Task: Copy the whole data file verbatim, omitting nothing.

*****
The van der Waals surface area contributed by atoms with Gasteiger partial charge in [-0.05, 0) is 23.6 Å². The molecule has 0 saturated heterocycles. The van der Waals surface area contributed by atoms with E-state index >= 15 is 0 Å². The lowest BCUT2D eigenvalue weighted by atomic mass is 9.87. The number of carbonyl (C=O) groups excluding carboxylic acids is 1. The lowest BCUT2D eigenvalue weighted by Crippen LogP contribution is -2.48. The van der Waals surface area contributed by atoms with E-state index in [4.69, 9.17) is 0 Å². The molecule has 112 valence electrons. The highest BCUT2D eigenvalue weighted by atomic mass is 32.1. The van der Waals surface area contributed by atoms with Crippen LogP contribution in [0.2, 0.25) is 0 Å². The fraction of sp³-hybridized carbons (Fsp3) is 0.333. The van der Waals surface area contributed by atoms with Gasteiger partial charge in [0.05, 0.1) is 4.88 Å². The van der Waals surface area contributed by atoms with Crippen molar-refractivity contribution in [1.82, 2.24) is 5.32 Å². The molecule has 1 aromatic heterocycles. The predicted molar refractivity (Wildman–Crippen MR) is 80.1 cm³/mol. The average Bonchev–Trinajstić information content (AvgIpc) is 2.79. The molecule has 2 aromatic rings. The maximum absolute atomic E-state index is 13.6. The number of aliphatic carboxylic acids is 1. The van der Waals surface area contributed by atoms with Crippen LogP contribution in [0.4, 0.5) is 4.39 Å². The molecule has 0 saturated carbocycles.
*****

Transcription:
The van der Waals surface area contributed by atoms with Gasteiger partial charge in [-0.05, 0) is 23.6 Å². The molecule has 0 saturated heterocycles. The van der Waals surface area contributed by atoms with E-state index >= 15 is 0 Å². The lowest BCUT2D eigenvalue weighted by atomic mass is 9.87. The number of carbonyl (C=O) groups excluding carboxylic acids is 1. The lowest BCUT2D eigenvalue weighted by Crippen LogP contribution is -2.48. The van der Waals surface area contributed by atoms with E-state index in [4.69, 9.17) is 0 Å². The molecule has 112 valence electrons. The highest BCUT2D eigenvalue weighted by atomic mass is 32.1. The van der Waals surface area contributed by atoms with Crippen LogP contribution in [0.2, 0.25) is 0 Å². The fraction of sp³-hybridized carbons (Fsp3) is 0.333. The van der Waals surface area contributed by atoms with Gasteiger partial charge in [0.05, 0.1) is 4.88 Å². The van der Waals surface area contributed by atoms with Crippen molar-refractivity contribution in [1.82, 2.24) is 5.32 Å². The molecule has 1 aromatic heterocycles. The predicted molar refractivity (Wildman–Crippen MR) is 80.1 cm³/mol. The average Bonchev–Trinajstić information content (AvgIpc) is 2.79. The molecule has 2 aromatic rings. The maximum absolute atomic E-state index is 13.6. The number of aliphatic carboxylic acids is 1. The van der Waals surface area contributed by atoms with Crippen LogP contribution in [0.4, 0.5) is 4.39 Å². The molecule has 0 saturated carbocycles.